There are two main aspects to most of the big oil and gas players: upstream and downstream. Upstream concerns the extraction of oil and gas while downstream handles the refining activities that turn those raw products into an array of other goods, such as petroleum, gasoline, diesel, kerosene or jet fuel.

Brent crude oil vs WTI: what are the key differences?

Not all oil and gas is equal, and the characteristics and quality can vary depending on where and how it is produced. For example, most of the oil produced in the shale-rich regions of the US is known as West Texas Intermediate (WTI), whereas many other countries produce a slightly sweeter product known as Brent crude oil.

There are three big players in terms of geography in the industry. The first is the Organisation of Petroleum Exporting Countries (OPEC), a group of countries predominantly in the Middle East and Africa that is led by the largest producing nation in the world, Saudi Arabia. The second is Russia, which is one of the largest individual producers, and the third is the US, where the shale industry has taken off over the last ten years.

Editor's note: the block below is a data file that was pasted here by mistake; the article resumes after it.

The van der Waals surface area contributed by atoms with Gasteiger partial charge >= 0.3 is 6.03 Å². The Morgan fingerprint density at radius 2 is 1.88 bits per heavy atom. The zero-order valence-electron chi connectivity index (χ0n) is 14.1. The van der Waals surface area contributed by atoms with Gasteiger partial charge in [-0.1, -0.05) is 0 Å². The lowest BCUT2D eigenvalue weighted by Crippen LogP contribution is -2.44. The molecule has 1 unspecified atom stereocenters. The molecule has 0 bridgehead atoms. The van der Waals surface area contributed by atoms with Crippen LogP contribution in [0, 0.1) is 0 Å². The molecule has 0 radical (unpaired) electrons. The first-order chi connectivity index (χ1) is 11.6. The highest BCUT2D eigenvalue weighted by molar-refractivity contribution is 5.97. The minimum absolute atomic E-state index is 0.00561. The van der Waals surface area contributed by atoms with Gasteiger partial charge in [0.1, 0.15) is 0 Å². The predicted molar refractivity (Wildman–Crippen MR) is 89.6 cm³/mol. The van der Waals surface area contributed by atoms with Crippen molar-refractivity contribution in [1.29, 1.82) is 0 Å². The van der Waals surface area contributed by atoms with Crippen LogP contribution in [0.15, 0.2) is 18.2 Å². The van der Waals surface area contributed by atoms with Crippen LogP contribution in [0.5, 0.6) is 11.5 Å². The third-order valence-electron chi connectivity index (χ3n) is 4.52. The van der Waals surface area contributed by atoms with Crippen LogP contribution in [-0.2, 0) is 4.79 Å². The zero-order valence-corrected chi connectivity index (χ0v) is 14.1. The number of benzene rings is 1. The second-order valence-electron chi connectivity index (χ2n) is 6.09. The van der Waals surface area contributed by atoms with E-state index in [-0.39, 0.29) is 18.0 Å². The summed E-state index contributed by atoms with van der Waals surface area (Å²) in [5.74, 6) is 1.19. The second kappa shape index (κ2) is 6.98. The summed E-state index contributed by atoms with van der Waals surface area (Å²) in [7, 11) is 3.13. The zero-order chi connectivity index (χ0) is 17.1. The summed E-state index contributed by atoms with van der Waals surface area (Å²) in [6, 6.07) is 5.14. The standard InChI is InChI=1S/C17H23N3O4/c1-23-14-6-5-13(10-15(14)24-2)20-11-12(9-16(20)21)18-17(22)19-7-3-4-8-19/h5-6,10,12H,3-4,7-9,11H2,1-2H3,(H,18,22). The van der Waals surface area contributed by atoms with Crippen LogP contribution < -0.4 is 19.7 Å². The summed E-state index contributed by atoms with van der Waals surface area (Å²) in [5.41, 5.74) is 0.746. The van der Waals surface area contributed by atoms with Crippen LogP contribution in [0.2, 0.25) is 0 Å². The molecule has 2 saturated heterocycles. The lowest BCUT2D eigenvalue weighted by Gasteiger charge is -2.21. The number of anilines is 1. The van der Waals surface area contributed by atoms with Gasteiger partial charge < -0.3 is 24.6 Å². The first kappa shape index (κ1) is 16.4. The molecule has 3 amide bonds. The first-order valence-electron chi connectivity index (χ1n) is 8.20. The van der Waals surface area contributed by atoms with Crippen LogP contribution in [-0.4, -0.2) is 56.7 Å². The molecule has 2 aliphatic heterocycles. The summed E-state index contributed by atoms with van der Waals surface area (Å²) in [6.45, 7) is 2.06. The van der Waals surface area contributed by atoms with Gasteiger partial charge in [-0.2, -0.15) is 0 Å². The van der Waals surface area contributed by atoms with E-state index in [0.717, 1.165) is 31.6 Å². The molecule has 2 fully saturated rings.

Brent crude oil is the international benchmark used by the OPEC. WTI is benchmark used by the US. Countries will use the benchmark of the oil that they predominantly import. For instance, India imports mostly from OPEC countries, and thus uses Brent crude oil.

Two-thirds of the world trades in Brent crude, which makes it more sensitive to geopolitical tensions. The cost of shipping Brent crude is lower because it is typically produced near the sea and can be put on shipping containers immediately, while WTI is produced in landlocked areas where storage facilities are limited.

Best oil stocks summed up